AB: Actually, I saw that image after I'd written the story... I'm not sure what the link was. But it was so fun to see it! Two sporty gals, one with a fire hand, one with ice. Then a friend exposed me to the X-men, and that was a good education as well. Though I do agree, that pop culture has a huge effect, and I definitely watch TV and I like it, and without question it seeps into my writing.
I don't know where the disdain comes from. TV is definitely dominant. To disregard it completely is to keep yourself away from people, too.
TKS: I *have* to ask: In an interview with Strange Horizons, you seemed to regret having used the term "postmodern." Me, I could take it or leave it. But I'm likely an exception. Either people embrace the notion or they dismiss it. What bugs you about things "postmodern?"
AB: It's just overused. It applies to everything.
TKS: You have cited work by Arundhati Roy and Haruki Murakami as having blown you away, commenting that much of the literature that attracts you comes from "other places," that there's "often more room, for whatever complicated reason, for magic, surrealism, and all its contortions in writing from other countries." What theories do you have for why this isn't happening in the US?
AB: I think the American bootstrap, pull-yourself-up phenomenon is maybe a part. People think that real stories have more depth. And it's often highly religious Catholic countries that have a well-developed sense of magical realism.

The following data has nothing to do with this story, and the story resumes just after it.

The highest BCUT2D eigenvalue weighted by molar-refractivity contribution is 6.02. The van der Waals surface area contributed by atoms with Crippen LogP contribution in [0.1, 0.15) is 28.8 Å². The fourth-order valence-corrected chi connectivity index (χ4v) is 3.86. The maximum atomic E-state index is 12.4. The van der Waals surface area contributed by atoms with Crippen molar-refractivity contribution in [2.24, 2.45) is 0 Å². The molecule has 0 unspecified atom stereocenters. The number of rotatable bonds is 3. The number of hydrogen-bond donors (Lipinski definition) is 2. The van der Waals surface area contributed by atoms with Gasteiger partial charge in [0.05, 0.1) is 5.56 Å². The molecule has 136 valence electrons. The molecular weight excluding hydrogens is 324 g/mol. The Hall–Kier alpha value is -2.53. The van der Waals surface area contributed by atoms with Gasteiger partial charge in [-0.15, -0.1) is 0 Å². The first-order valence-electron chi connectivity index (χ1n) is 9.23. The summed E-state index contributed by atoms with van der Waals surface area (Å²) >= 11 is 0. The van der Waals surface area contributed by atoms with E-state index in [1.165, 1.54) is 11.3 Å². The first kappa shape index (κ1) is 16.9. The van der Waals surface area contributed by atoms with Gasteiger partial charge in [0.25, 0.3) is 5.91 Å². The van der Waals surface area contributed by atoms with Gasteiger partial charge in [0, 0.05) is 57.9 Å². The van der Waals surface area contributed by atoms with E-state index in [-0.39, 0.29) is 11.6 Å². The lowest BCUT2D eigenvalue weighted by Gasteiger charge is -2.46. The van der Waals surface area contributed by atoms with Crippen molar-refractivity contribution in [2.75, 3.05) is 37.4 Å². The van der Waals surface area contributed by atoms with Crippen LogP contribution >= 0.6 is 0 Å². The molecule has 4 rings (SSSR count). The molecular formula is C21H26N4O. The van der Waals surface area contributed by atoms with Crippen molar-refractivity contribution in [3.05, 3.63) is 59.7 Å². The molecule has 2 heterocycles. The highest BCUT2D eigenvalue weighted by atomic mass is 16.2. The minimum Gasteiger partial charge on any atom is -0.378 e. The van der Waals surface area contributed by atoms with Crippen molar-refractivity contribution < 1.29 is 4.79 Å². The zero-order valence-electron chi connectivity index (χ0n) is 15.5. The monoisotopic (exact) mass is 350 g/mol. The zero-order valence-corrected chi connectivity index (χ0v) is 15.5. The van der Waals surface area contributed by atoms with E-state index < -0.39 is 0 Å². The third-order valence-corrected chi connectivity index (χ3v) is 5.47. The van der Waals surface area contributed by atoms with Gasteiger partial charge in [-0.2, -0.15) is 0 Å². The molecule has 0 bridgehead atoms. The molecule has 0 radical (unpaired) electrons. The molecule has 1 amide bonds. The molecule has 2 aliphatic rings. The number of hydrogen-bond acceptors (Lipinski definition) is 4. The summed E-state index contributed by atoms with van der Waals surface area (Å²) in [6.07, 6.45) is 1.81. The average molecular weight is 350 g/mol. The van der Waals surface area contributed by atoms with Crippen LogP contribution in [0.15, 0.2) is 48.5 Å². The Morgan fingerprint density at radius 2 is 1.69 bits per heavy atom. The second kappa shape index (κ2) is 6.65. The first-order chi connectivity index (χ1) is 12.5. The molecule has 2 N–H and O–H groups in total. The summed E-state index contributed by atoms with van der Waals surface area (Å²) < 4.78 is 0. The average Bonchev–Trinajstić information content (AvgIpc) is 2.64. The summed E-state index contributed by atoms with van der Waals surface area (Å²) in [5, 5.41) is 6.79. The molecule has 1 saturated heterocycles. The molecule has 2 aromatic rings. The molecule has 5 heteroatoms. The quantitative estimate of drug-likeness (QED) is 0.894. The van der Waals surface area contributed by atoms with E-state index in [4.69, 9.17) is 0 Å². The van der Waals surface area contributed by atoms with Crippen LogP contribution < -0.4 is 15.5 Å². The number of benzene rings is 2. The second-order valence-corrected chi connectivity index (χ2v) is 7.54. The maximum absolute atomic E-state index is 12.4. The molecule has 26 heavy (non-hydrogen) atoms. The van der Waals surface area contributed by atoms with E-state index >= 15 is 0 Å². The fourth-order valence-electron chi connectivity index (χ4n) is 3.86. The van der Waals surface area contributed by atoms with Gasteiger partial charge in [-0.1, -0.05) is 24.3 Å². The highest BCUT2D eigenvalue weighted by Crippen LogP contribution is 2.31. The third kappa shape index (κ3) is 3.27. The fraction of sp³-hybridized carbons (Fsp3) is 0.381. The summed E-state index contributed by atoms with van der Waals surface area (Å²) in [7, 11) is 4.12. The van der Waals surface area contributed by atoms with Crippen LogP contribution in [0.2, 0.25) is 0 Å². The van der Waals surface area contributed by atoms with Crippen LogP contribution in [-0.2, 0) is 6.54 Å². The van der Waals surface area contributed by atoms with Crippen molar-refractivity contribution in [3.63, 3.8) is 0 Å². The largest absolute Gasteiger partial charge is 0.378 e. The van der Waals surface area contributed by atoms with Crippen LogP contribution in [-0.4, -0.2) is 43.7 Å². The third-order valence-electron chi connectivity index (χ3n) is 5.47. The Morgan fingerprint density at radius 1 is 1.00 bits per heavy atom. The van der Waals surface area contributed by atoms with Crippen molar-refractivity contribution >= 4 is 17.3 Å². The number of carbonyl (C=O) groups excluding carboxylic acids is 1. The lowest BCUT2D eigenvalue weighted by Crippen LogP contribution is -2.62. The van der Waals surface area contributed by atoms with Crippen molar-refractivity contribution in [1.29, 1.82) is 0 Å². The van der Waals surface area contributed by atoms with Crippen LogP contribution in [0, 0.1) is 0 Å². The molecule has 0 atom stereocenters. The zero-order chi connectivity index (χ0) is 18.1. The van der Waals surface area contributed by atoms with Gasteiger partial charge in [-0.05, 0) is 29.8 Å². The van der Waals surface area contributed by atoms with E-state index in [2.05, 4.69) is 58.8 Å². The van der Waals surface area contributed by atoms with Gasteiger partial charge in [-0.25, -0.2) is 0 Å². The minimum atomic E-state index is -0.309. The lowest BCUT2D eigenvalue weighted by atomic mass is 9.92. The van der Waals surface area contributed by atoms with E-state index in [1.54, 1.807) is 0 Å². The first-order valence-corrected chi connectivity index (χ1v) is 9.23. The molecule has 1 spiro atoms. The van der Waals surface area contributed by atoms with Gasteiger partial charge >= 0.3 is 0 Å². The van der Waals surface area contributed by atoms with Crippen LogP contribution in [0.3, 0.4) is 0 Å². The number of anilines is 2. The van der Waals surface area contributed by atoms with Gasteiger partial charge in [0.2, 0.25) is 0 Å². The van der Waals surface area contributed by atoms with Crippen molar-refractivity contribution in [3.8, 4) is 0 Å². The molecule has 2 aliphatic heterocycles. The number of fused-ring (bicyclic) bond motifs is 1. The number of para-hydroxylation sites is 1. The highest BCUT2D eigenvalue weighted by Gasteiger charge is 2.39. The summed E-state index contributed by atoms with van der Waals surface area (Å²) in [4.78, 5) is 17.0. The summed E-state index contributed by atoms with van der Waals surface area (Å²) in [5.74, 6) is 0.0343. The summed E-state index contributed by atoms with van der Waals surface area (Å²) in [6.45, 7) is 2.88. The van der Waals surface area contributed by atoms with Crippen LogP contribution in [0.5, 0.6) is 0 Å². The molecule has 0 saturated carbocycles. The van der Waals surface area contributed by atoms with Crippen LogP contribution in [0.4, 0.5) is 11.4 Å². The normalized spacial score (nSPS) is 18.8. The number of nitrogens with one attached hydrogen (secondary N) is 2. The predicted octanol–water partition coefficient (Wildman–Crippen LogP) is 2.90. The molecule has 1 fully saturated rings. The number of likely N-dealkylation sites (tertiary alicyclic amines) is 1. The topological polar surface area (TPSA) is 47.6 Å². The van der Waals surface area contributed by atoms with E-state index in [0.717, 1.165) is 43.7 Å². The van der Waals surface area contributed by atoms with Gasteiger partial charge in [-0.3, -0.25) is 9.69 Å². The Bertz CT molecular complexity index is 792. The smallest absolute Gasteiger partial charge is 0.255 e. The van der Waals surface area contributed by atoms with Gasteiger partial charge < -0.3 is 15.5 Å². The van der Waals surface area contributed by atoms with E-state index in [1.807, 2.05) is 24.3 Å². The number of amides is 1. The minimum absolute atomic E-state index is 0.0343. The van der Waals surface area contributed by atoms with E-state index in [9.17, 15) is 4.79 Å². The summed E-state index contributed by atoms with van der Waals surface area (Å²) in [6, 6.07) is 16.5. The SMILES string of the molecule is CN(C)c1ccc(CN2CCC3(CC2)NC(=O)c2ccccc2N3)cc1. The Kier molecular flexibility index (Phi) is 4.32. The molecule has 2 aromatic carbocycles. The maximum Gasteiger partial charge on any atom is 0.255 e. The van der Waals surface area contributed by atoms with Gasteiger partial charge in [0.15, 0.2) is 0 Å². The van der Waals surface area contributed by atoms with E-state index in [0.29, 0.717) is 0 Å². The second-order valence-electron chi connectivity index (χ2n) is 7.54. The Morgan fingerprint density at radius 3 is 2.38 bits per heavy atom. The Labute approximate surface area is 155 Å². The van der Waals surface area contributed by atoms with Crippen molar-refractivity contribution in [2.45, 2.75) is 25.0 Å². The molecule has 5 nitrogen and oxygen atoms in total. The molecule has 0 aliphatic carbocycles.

TKS: Going back to Erica Erdman. . .In her interview with you, she says that "any one who has read Bender's stories will attest to the fact that they may be the doorway through which a new American style of literature may presently walk through." That's quite a claim. Did you ever imagine you would be blazing trails in American literature?
AB: Ah, bless Erica Erdman! So nice of her. I definitely did not imagine that, and I can't really say that I believe it either, but I like to hear it anyway and who knows!
TKS: Your stories employ the grotesque in a wonderfully contemporary way. And yet I'm reminded of Sherwood Anderson's Winesburg, Ohio and the work of Thomas Mann, hardly considered contemporary now. What is it about the literary grotesque that appeals to you? What other contemporary authors employ it successfully, in your opinion?
AB: Flannery O'Connor has good stuff to say about the grotesque. She talks about it as though it's real. A child draws a big head, she says, because the child sees a big head, not because the child is trying to be funny. So distortion comes from truth, too. There really is distortion in everything anyway, and inside the grotesque, we are just putting that fact front and center. I guess Geek Love, by Katharine Dunn, is the best contemporary book of the grotesque in a way. It's really amazing.
TKS: Would you say that work from Flannery O'Connor and/or Katharine Dunn has magical realist elements? Some of our readers do. Me, I'm up in the air. It's easy -- even lazy -- to label highly imaginative work as magical realist, and at the same time, there are compelling supportive arguments to be made on both counts.
AB: I guess I'd say that it isn't classic magical realism. There is this anthology, called Magic Realists, which is so loose in its definition I felt a little frustrated. It's a good book, but tons of the stories are more "interpreted" magic realism. So, I think I'd define those two writers differently, but I think what they do and say can certainly be applied to the discussion, and compared to writers of more classical magical realism like Rushdie or GG Márquez.
TKS: Looking into the future a bit, are there any up-and-coming writers of magical realism that you would you recommend we keep an eye out for?
AB: Yes, check out Budnitz and Slavin, and of course George Saunders, who, although more of a satirist, definitely has a flair for magic too, like in his story "Sea Oak."